"It's required to access some systems such as SAP," says Kurt Roemer, chief of security strategy at Citrix. "And we don't have to roll out an SAP client. It's up to date and the exact configuration. You're just interacting with the application."
While businesses all operate in different circumstances, there are general aspects of desktop virtualization that hold appeal to IT departments that have fought unending battles to try and keep unwanted applications off user desktops, patch applications, and cope with the stray malware eruptions.
"It gives IT back control," Roemer says. "It allows for risk-based access, and the decision on whether to allow the data to be taken offline." The company managers can set policies related to saving or printing data, for instance. Although for those needing data offline, desktop virtualization doesn't preclude use of encryption, for example.
Applications made available through desktop virtualization - Citrix offers Xen Desktop, which can run on top of VMware, Microsoft Hyper-V or the Citrix hypervisor - are consistent across the user base and patch updates to them are consistent, even while access to applications is more flexible.
"This is very beneficial for security," Roemer notes, adding that it allows for flexibility in deciding how to centrally establish management and security controls.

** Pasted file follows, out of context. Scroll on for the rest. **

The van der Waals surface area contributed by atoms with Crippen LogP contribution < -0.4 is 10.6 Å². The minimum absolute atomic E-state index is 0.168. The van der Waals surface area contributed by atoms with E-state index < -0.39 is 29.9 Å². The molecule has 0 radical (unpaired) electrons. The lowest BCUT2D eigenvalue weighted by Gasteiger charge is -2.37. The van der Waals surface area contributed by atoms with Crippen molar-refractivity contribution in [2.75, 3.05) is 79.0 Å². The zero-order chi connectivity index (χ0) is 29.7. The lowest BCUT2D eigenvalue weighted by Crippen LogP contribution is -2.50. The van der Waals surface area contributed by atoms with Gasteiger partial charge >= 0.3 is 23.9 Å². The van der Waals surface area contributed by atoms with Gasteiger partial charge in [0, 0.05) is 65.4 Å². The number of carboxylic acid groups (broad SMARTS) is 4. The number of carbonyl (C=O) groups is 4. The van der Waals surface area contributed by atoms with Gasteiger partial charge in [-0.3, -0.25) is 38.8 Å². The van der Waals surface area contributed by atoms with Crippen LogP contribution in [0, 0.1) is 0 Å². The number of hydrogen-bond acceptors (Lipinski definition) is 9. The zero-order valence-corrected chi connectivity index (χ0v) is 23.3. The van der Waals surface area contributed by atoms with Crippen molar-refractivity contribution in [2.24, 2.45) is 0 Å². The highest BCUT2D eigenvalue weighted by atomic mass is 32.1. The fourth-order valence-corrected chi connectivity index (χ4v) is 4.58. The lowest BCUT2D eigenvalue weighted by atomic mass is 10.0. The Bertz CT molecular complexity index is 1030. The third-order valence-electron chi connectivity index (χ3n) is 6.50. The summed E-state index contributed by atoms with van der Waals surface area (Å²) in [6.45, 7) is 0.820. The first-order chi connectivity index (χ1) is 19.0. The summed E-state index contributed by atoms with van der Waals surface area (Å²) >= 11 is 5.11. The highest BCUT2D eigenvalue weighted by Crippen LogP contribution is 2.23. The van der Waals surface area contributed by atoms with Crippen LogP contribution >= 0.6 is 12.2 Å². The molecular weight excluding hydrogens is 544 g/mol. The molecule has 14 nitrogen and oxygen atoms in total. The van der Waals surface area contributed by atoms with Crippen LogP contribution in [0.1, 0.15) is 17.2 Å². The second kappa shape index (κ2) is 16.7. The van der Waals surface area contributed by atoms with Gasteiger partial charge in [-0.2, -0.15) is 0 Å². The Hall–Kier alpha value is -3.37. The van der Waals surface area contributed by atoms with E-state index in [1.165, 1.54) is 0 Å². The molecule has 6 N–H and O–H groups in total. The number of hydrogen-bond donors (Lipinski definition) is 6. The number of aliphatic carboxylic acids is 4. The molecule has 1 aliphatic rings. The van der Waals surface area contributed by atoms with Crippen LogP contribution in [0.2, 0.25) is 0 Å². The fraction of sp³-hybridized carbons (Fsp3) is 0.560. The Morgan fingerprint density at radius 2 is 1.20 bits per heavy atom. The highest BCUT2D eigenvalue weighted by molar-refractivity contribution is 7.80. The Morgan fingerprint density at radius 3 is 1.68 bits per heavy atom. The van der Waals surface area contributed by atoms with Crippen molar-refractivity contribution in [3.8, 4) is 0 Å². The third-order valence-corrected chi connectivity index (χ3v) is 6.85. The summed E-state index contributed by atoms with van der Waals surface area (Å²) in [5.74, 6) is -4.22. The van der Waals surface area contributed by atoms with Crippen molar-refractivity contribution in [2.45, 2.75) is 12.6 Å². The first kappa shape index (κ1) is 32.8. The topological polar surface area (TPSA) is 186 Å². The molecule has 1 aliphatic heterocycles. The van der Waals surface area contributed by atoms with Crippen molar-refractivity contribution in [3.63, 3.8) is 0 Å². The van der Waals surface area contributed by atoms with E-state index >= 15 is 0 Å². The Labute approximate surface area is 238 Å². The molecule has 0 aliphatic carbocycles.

It's evident from the survey of 1,100 senior IT managers and decision-makers worldwide that was published today that there's also widespread expectation that desktop virtualization will be used in a complementary fashion with cloud-based services and various security controls.
The survey, "Desktop virtualization and security: a global market research report," found 91% of the respondents said they already have or will have desktop virtualization implemented by the end of 2013 in their organizations, of which all have at least 500 employees.
In addition, they said they plan to complement desktop virtualization with cloud-based services and additional security measures such as data-loss prevention, identity management, mobile-device management, VPN, threat management and authentication.
According to the survey, which didn't identify which specific desktop virtualization technologies were being used, 33% have already deployed desktop virtualization to a significant level and a further 58% plan to do so before the end of 2013. The survey, sponsored by Citrix, was conducted by firm Vanson Bourne.
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This story, "Citrix: Desktop Virtualization Makes Good Security Sense" was originally published by Network World.